The CFPB proposal to crack down on alleged “junk fees” gets pushback from 51 state bankers' associations, including Puerto Rico. The bankers claimed the CFPB inquiry is regulatory overreach and smacks of price-fixing. CFPB Director Rohit Chopra told lawmakers last week he intends to reopen past rules to examine late fees on credit cards and potentially on other products, clarifying the extent of the request for information in January after he grabbed headlines saying, “exploitative junk fees produce billions in income for financial institutions." The bureau plans to review the 19 statutes it inherited at its inception from the Federal Reserve Board to determine if changes to any laws need to be made regarding fees. The agency said it plans to use the information it collects in its supervisory and enforcement work to identify financial institutions that may be engaged in illegal practices. The American Bankers Association calls the CFPB’s request about fees “deeply flawed” and “erroneous,” objecting to the claim most fees are hidden, markets are not competitive and consumers cannot switch institutions to avoid the fees. Several large banks cut overdraft fees or eliminated them. Many have lowered or eliminated late fees and non-sufficient fund fees.
The CFPB’s position that “junk fees” are a significant source of complaints from consumers is based on 2.6 million comments the CFPB received on its public request for information that ended April 11. The bankers counter that the majority of comments were one-paragraph form letters signed by individual consumers, many at the request of consumer advocates. Former deputy assistant director at the CFPB, Kitty Ryan weighed in, saying, “As the Bureau well knows, Congressionally-mandated disclosure frameworks require detailed, upfront cost and fee disclosures for virtually all consumer financial products and services.” Ryan, now serves as the ABA’s vice president and senior counsel. “The Bureau’s own testing and reports show that consumers understand these disclosures and appreciate the products and services provided even if they have to pay fees for them,” Ryan wrote.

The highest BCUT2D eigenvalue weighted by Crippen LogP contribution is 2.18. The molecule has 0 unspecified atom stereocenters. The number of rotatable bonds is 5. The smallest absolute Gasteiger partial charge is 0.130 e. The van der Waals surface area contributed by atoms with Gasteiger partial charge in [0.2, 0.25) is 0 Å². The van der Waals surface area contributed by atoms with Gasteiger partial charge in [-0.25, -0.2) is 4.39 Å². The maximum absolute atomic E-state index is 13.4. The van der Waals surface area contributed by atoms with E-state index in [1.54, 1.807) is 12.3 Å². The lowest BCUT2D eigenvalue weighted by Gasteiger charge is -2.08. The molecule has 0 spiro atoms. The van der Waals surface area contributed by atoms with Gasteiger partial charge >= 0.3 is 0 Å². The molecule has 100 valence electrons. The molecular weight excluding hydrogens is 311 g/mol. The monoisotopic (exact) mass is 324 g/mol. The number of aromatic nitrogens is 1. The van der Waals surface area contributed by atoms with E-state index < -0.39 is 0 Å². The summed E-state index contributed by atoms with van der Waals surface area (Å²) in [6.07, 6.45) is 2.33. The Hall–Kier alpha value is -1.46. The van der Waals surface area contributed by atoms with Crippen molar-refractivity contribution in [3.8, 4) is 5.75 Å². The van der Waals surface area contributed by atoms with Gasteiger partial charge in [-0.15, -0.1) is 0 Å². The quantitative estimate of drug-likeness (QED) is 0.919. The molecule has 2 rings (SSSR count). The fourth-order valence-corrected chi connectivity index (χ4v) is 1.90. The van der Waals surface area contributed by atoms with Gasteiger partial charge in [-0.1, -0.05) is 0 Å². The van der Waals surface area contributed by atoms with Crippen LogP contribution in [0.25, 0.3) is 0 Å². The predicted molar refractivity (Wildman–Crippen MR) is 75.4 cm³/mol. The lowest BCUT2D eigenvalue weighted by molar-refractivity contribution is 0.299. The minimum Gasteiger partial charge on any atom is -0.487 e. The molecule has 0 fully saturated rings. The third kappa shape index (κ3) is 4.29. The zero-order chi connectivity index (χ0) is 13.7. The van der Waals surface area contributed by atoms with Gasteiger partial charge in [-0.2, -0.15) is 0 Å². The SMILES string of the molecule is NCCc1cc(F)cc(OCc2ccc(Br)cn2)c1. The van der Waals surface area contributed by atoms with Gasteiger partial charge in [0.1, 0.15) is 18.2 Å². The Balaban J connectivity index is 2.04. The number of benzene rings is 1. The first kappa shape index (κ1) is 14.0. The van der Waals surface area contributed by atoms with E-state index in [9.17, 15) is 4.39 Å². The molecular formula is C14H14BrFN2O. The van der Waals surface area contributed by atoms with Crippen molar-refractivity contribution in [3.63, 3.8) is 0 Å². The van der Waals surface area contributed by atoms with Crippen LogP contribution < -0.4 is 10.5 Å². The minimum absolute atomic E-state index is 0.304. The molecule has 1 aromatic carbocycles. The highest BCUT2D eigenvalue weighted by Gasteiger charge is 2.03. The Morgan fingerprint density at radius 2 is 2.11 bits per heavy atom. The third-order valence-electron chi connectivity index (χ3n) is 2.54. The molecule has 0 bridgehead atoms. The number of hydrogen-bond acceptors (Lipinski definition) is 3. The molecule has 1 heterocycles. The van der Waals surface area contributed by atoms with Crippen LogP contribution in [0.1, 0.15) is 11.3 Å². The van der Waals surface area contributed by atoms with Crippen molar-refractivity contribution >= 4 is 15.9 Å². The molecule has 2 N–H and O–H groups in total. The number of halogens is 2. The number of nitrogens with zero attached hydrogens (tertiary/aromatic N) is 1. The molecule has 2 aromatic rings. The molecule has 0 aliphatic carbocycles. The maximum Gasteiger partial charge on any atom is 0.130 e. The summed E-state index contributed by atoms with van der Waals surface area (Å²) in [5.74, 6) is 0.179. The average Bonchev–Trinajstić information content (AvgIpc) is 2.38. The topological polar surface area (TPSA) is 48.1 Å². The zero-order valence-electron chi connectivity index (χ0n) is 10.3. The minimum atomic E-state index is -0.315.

Consumer advocates say add-on fees can be difficult to spot, requiring consumers to scour fine print to get information. Banks charge roughly $15 billion a year in overdraft and insufficient funds fees. Of the $23.6 billion fees charged by card issuers in 2019, $14 billion came from late fees alone, the CFPB found.
Though the CFPB says some fees are excessively high due to a lack of competition, fintechs the Financial Technology Association says many of their members launched businesses "to target costly fees that drain tens of billions of dollars from American households.” The associations members include San Francisco data network Plaid, $649.3 million-asset Varo Bank in Draper, Utah, and the $4.3 billion-asset LendingClub Bank.
Norbert Michel, a vice president and director at the Cato Institute’s Center for Monetary and Financial Alternatives, claimed in a blog post that the CFPB’s request implies other financial regulators have been “asleep at the wheel for years.” “The Bureau’s request implies that financial firms charge ‘hidden back‐end fees’ that ‘lure consumers’ into making purchases based on lower prices, and that ‘exploitative junk fees charged by banks and non‐bank financial institutions have become widespread,’” Michel wrote. “It is infinitely more likely, though, that the Bureau is really after something else: price controls.” To read more click here.